Ohio State coach Jim Tressel apologized for letting people down Wednesday, and acknowledged that some may view him as a cheater in the wake of NCAA violations that resulted in a five-game suspension.
“I suppose there could be some that might feel that way and there might be others who might not,” Tressel said. “I don’t have a whole lot of control over that.”
Tressel, dressed in his trademark sweater vest, declined to discuss the investigation into the rules violations during an almost hour-long news conference.
Ohio State has recommended that Tressel be suspended the first five games of this season for failing to report that his players sold memorabilia and received improper benefits. Tressel knew about the situation but did not inform his superiors or the NCAA for more than nine months.
The NCAA could accept Tressel’s sanctions — which includes a $250,000 fine taken from his estimated $3.5 million annual salary — or levy additional penalties.
The players — including star quarterback Terrelle Pryor — were suspended in late December for the first five games of 2011 for accepting improper benefits. All were permitted to play in the Sugar Bowl, however, which the Buckeyes won 31-26 over Arkansas.
Tressel said he believes players will still listen to him when he returns to the sidelines, even though his character has been sullied by what he referred to as “mistakes.”
“I’m not sure I’ve ever talked [to] or guided our kids with the idea that I’ve done everything perfectly,” Tressel said. “I’ve never looked at myself that way. Some of us are parents in here. We talk to our kids about doing the right things. Well, some of us haven’t done everything perfectly, but we still have that responsibility to do that.”
Tressel also introduced linebackers coach Luke Fickell as his replacement for the games he’ll be suspended. The co-defensive coordinator is in his 10th year on the Ohio State staff.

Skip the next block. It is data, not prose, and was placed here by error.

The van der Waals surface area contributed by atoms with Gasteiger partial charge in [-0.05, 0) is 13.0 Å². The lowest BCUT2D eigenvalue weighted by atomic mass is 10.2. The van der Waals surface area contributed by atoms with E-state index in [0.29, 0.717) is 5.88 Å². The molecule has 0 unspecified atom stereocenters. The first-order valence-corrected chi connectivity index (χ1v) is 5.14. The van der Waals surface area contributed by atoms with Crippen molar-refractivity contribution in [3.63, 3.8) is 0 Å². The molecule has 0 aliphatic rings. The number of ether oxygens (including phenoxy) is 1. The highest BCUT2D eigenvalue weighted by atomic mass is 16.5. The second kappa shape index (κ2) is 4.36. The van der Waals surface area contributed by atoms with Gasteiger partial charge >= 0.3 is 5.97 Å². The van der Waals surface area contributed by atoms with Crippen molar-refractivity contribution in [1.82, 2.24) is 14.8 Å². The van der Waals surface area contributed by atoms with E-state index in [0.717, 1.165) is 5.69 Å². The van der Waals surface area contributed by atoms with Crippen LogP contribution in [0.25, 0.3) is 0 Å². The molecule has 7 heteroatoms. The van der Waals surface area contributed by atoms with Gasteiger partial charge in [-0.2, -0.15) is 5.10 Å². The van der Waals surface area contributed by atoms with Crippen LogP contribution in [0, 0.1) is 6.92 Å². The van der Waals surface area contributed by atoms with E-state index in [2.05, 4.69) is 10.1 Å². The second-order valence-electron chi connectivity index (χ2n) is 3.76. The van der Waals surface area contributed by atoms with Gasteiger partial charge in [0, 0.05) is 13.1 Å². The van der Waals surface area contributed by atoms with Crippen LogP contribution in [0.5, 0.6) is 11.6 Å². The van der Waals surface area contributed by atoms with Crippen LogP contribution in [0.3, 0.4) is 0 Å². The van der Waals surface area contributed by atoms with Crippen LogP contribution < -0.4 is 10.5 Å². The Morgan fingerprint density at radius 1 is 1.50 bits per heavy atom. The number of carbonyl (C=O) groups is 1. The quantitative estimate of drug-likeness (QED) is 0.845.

“When you visit, when you’ve been here, when you truly know what the place is about, when you truly know what the foundation is, the small, little storms, you know, won’t take you down,” Fickell said of the trouble surrounding the program.
Tressel is permitted to work with the team all spring, throughout preseason practice and even during the period of his suspension — just like normal. He is only required to stay away from the Buckeyes on the days of home games against Akron, Toledo, Colorado and Michigan State and the road game at Miami, Fla.
A school spokeswoman and Tressel turned aside questions relating to the investigation of his violations. But in announcing what was then a two-game suspension on March 8, school officials laid out the framework of the investigation.
Tressel received an email in April 2010 from a Columbus lawyer, Chris Cicero, who was a former Ohio State walk-on and letterman in the 1980s. He told Tressel that at least two current Buckeyes players had sold signed Ohio State memorabilia to Edward Rife, who ran a local tattoo parlor. Cicero also said that they had received free tattoos.
Cicero said that Rife was the subject of a federal drug-trafficking investigation.
The two players were later revealed to be Pryor and wide receiver DeVier Posey. In an email response the same day, Tressel wrote, “Thanks. I will get on it ASAP.”
Tressel later said that he felt bound by a vow of confidentiality to not disclose anything about the email, even though there is nothing in it about remaining quiet. He and Cicero traded emails twice more, with more information given to Tressel about the infractions. Cicero said he had even spoken to Rife for 90 minutes.
Athletic director Gene Smith has said Tressel never notified him, his Ohio State bosses or anyone in the university’s compliance department. He also did not contact the lawyers on staff about the situation, though he did forward the original email to Ted Sarniak, a businessman and “mentor” of Pryor in his hometown of Jeannette, Pa.
Tressel signed an NCAA form in September in which he said he had no knowledge of any rules violations. When the U.S. Attorney’s office came to Ohio State in December to tell of its investigation that uncovered memorabilia in Rife’s possession, the school began an investigation of its own. During interviews that month, Tressel did not disclose what he knew at any time.
It was while Ohio State attempted to build an appeal on behalf of the players that the school came across the emails involving Tressel and Cicero.
Despite the questions surrounded Tressel and his actions, Fickell said the coaching staff will continue to sell the program’s figurehead.
“Whether I’m in Florida recruiting or Pennsylvania recruiting or Columbus, Ohio, recruiting, the No. 1 thing I sell outside of just The Ohio State University is coach Tressel,” he said.
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